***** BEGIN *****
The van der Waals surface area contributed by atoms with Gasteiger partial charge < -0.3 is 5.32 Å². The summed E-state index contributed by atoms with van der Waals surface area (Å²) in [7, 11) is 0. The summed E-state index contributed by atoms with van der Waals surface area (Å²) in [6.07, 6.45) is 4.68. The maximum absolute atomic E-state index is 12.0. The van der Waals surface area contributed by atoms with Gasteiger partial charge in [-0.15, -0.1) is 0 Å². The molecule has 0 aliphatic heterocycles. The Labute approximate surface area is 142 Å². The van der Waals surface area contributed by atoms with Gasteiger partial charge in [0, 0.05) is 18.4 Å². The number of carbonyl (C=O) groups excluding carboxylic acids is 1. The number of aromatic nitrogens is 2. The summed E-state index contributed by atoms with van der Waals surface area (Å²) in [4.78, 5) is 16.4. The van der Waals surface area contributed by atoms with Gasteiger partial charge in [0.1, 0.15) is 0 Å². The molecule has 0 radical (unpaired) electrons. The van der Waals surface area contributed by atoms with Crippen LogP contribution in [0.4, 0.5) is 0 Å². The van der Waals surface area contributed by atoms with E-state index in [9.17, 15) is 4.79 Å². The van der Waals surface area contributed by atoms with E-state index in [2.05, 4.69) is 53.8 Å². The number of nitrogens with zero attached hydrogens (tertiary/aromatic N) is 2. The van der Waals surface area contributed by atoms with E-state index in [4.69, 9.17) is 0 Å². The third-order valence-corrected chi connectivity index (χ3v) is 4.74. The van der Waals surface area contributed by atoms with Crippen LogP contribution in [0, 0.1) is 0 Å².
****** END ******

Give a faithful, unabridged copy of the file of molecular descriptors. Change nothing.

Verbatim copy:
The van der Waals surface area contributed by atoms with Gasteiger partial charge < -0.3 is 5.32 Å². The summed E-state index contributed by atoms with van der Waals surface area (Å²) in [7, 11) is 0. The summed E-state index contributed by atoms with van der Waals surface area (Å²) in [6.07, 6.45) is 4.68. The maximum absolute atomic E-state index is 12.0. The van der Waals surface area contributed by atoms with Gasteiger partial charge in [-0.15, -0.1) is 0 Å². The molecule has 0 aliphatic heterocycles. The Labute approximate surface area is 142 Å². The van der Waals surface area contributed by atoms with Gasteiger partial charge in [0, 0.05) is 18.4 Å². The number of carbonyl (C=O) groups excluding carboxylic acids is 1. The number of aromatic nitrogens is 2. The summed E-state index contributed by atoms with van der Waals surface area (Å²) in [4.78, 5) is 16.4. The van der Waals surface area contributed by atoms with Gasteiger partial charge in [0.1, 0.15) is 0 Å². The molecule has 0 radical (unpaired) electrons. The van der Waals surface area contributed by atoms with Crippen LogP contribution in [0.4, 0.5) is 0 Å². The van der Waals surface area contributed by atoms with E-state index in [9.17, 15) is 4.79 Å². The van der Waals surface area contributed by atoms with E-state index in [2.05, 4.69) is 53.8 Å². The number of nitrogens with zero attached hydrogens (tertiary/aromatic N) is 2. The van der Waals surface area contributed by atoms with E-state index in [4.69, 9.17) is 0 Å². The third-order valence-corrected chi connectivity index (χ3v) is 4.74. The van der Waals surface area contributed by atoms with Crippen LogP contribution in [0, 0.1) is 0 Å².